Loneliness can affect anyone, but older adults are especially prone to suffering. This was evident during the COVID-19 pandemic when many elderly individuals avoided socializing for health reasons and therefore increased their risks of loneliness.
Interventions designed to combat loneliness should address underlying determinants of health, such as lack of mobility or diet issues. Funding sources should include Medicare and Medicaid.
1. Connect with a Therapist
Loneliness can be a frustrating cycle for older adults. Over time, friends and family may become less accessible, as well as mobility challenges, hearing loss, grief and other factors prevent them from reaching out to others.
Seniors at risk of loneliness may benefit from seeking guidance from a counselor to develop healthy ways of connecting with others. Therapists may ask direct questions like, “Are you lonely?”, and help set goals to connect within four weeks – or recommend resources such as the Social Isolation and Loneliness Outreach Toolkit from AARP and Connect 2 Tools from the National Institute on Aging; additionally they may aid them in creating new habits which reduce feelings of isolation and loneliness.
2. Stay Active
Staying active is not only one of the best ways to improve physical health, but it’s also a proven strategy against loneliness. Encourage your loved ones to seize every opportunity to engage with people around them – even if that means just smiling and saying hello when passing by on the street or shopping at their local supermarket.
Make exercise social by joining a group or pairing up with someone to exercise together, like walking groups. Joining walking groups provides both physical activity and an opportunity to meet new people while improving communication between members.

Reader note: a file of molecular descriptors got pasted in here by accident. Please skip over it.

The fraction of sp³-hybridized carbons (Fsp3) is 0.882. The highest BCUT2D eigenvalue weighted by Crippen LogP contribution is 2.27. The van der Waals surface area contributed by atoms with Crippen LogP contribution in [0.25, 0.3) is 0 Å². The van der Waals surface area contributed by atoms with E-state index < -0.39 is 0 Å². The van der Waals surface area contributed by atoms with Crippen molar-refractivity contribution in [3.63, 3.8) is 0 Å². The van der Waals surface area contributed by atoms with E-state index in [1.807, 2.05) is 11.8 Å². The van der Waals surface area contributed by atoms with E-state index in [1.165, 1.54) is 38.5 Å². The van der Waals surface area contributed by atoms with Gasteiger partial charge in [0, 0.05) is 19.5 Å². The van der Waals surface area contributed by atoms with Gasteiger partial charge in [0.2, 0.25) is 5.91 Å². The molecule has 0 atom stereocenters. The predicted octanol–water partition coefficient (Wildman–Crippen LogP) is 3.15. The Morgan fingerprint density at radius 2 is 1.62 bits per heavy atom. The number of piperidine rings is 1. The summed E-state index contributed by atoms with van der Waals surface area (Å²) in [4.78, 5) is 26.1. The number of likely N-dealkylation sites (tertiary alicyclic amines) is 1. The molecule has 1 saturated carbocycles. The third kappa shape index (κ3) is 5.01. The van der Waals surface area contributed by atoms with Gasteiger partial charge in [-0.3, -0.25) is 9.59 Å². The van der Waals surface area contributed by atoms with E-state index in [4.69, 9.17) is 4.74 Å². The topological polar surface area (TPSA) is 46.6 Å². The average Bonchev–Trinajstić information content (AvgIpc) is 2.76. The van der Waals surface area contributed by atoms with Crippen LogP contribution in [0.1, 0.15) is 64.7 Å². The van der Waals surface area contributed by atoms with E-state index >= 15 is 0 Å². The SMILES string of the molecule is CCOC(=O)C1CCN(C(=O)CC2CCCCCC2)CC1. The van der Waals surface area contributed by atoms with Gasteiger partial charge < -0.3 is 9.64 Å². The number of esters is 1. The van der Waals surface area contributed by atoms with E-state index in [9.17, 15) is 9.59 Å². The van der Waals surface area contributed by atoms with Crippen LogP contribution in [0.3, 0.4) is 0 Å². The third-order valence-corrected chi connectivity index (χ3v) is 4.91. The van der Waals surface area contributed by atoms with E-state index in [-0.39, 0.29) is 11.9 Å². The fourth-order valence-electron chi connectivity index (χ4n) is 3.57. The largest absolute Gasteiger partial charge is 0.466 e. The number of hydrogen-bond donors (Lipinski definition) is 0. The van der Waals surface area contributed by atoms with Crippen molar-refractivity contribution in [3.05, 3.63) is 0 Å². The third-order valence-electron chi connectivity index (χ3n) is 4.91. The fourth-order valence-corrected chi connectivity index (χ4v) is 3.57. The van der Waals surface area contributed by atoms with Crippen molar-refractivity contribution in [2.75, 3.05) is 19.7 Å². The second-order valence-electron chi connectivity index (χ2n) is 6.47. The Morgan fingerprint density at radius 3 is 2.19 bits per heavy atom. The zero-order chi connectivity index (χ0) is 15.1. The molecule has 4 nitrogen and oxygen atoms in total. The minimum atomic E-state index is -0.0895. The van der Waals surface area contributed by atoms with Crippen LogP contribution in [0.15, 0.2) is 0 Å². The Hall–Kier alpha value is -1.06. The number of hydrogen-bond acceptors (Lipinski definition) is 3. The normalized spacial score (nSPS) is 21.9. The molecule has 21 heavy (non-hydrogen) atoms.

Make sure your loved ones stay hydrated; dehydration can cause headaches and fatigue that prevent them from leaving the house. A nutritious diet can assist them with this as well.
3. Find a Companion
One effective strategy for combatting loneliness is finding a companion. This could mean finding a roommate or joining an organized activity such as walking groups or board game nights together; these activities can both improve health while relieving loneliness.
Maintaining regular medical check-ups can also help combat feelings of loneliness and depression. Untreated issues, such as poor vision or hearing or urinary incontinence can contribute to feelings of isolation.
Studies have demonstrated the detrimental health effects of chronic loneliness are equal to smoking 15 cigarettes daily. Be vigilant of changes in behavior that might indicate you need a companion, such as increased time spent alone or decreased social engagement.
4. Get Tech Savvy
Although many older adults tend to view technology with suspicion, many actually use it and may use multiple devices – although sometimes learning how to operate one may prove challenging.
An effective way to combat loneliness and isolation is staying connected with friends and family through phone calls or video chat. If they live far away, consider sending photos and videos regularly of those you care about to keep the bond strong.
Dossy is helping fill this void with their user-friendly platform for effortless face-to-face communication, offering users a seamless user experience. While this solution might appear outside the traditional scope of health plans and providers, it serves as a prime example of how addressing social drivers can improve outcomes.
5. Take a Class or Seminar
As people age, their social circles can start to change as friends leave them behind, die or become less mobile. Furthermore, loss of employment and declining health may further contribute to feelings of isolation among older adults.
Loneliness and social isolation are often confused; however, they differ significantly. Social isolation refers to an objective lack of contact with others while loneliness refers to an subjective feeling of isolation.
One effective strategy to combat loneliness and social isolation is by engaging in group activities such as attending a cooking, art, language or computer class. Physical exercise may also help as it increases mental acuity and sleep quality; additionally, regular medical check-ups can prevent any health problems which might contribute to isolation like urinary incontinence or poor vision from worsening loneliness and isolation.